This is the point at which I think I need help.

In my current version, Annabel snaps. She reaches into her handbag and pulls a knife on Megan. And it’s not just any knife. It’s a huge vegetable knife from the kitchen drawer in Richard’s flat, which she just happened to be carrying around loose in her handbag, for some reason (I promise to work on this part). She threatens Megan, who retreats to her bedroom in fright.

But Annabel chases her in there – and here’s where things get really shaky. You see, in my plot outline, Annabel murders Megan with the knife. But then I thought, isn’t that an over-reaction? And wouldn’t Richard try to stop his new girlfriend from doing this terrible thing? Unless they’re both totally psychotic, and he’s so smitten with Annabel that he wants to help! So he goes into the bedroom too, and he holds Megan’s arms so that Annabel can kill her more easily. Yes, that could work. As for Guy, the mysterious interloper, he just kind of goes along with it. (Note: I’m aware that Guy, as a character, doesn’t seem to serve much purpose in this scenario. I probably need to work out what he’s doing here.)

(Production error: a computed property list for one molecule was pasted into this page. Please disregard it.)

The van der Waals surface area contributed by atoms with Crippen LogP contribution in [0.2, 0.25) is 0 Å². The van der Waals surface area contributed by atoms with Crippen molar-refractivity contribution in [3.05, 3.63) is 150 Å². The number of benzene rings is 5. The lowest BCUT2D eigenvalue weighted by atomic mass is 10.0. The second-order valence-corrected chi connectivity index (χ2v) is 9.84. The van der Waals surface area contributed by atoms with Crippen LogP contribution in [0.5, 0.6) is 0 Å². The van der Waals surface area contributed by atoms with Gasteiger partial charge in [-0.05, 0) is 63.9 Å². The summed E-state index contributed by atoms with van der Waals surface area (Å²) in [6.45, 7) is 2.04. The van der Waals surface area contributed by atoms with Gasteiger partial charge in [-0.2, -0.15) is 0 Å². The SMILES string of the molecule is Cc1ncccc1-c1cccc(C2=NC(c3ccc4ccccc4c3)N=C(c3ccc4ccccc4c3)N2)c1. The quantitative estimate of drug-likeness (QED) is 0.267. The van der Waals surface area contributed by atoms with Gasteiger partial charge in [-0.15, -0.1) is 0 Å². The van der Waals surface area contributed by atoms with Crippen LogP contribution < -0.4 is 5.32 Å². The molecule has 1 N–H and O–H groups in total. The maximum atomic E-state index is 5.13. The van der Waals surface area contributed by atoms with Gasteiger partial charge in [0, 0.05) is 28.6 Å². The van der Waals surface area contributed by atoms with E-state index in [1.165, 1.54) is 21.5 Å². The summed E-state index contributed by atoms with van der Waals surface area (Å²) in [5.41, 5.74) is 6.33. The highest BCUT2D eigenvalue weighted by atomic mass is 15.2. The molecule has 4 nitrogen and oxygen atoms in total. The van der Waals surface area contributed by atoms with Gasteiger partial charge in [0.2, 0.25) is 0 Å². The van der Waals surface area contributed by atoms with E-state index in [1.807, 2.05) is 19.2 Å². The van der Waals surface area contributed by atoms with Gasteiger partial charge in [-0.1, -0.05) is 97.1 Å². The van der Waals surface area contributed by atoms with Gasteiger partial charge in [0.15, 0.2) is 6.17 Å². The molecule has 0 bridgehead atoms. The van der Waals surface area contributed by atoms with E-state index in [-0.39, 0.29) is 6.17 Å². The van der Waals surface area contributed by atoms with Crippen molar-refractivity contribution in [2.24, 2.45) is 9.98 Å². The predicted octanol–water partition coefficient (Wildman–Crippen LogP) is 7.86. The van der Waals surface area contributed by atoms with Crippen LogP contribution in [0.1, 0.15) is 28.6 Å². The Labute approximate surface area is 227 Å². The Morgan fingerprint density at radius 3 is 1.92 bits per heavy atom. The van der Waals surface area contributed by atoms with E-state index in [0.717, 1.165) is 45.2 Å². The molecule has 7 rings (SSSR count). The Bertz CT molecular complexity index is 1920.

So anyway, I think it goes… Guy helps Richard hold Megan still, while Annabel stabs her. Something like that. She kills her housemate for yelling at her. (I’m going to have to change Annabel’s back story, to give her a history of violence and severe psychopathy, because her current characterisation describes a balanced, bright, ambitious and caring young woman).